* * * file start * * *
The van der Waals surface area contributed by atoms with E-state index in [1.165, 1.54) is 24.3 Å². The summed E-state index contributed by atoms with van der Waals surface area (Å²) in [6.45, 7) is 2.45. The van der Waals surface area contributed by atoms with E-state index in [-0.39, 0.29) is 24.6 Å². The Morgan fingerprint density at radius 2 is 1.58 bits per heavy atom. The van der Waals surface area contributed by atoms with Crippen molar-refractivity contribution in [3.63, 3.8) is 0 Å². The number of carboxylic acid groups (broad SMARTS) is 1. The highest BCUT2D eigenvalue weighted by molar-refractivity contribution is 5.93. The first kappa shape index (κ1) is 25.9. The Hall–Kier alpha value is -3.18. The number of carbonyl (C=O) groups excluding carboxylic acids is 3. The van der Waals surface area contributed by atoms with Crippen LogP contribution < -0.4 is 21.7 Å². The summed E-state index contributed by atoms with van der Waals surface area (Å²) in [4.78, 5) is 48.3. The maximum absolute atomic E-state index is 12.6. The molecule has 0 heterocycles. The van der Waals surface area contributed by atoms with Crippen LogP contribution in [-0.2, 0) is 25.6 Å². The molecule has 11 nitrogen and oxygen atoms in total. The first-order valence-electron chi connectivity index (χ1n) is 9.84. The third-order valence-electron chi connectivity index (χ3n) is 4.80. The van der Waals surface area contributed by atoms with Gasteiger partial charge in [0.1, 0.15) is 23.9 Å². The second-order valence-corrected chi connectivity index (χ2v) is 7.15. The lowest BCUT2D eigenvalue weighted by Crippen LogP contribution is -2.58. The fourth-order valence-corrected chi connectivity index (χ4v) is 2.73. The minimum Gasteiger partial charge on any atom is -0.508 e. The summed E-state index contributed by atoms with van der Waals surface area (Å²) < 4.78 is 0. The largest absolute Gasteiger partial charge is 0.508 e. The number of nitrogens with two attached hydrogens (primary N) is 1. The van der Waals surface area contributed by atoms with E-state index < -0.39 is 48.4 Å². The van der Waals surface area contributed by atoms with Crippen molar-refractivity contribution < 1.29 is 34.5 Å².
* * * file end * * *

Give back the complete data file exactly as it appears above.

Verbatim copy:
The van der Waals surface area contributed by atoms with E-state index in [1.165, 1.54) is 24.3 Å². The summed E-state index contributed by atoms with van der Waals surface area (Å²) in [6.45, 7) is 2.45. The van der Waals surface area contributed by atoms with E-state index in [-0.39, 0.29) is 24.6 Å². The Morgan fingerprint density at radius 2 is 1.58 bits per heavy atom. The van der Waals surface area contributed by atoms with Crippen molar-refractivity contribution in [3.63, 3.8) is 0 Å². The number of carboxylic acid groups (broad SMARTS) is 1. The highest BCUT2D eigenvalue weighted by molar-refractivity contribution is 5.93. The first kappa shape index (κ1) is 25.9. The Hall–Kier alpha value is -3.18. The number of carbonyl (C=O) groups excluding carboxylic acids is 3. The van der Waals surface area contributed by atoms with Crippen LogP contribution < -0.4 is 21.7 Å². The summed E-state index contributed by atoms with van der Waals surface area (Å²) in [4.78, 5) is 48.3. The maximum absolute atomic E-state index is 12.6. The molecule has 0 heterocycles. The van der Waals surface area contributed by atoms with Crippen LogP contribution in [-0.2, 0) is 25.6 Å². The molecule has 11 nitrogen and oxygen atoms in total. The first-order valence-electron chi connectivity index (χ1n) is 9.84. The third-order valence-electron chi connectivity index (χ3n) is 4.80. The van der Waals surface area contributed by atoms with Gasteiger partial charge in [0.1, 0.15) is 23.9 Å². The second-order valence-corrected chi connectivity index (χ2v) is 7.15. The lowest BCUT2D eigenvalue weighted by Crippen LogP contribution is -2.58. The fourth-order valence-corrected chi connectivity index (χ4v) is 2.73. The minimum Gasteiger partial charge on any atom is -0.508 e. The summed E-state index contributed by atoms with van der Waals surface area (Å²) < 4.78 is 0. The largest absolute Gasteiger partial charge is 0.508 e. The number of nitrogens with two attached hydrogens (primary N) is 1. The van der Waals surface area contributed by atoms with E-state index < -0.39 is 48.4 Å². The van der Waals surface area contributed by atoms with Crippen molar-refractivity contribution < 1.29 is 34.5 Å².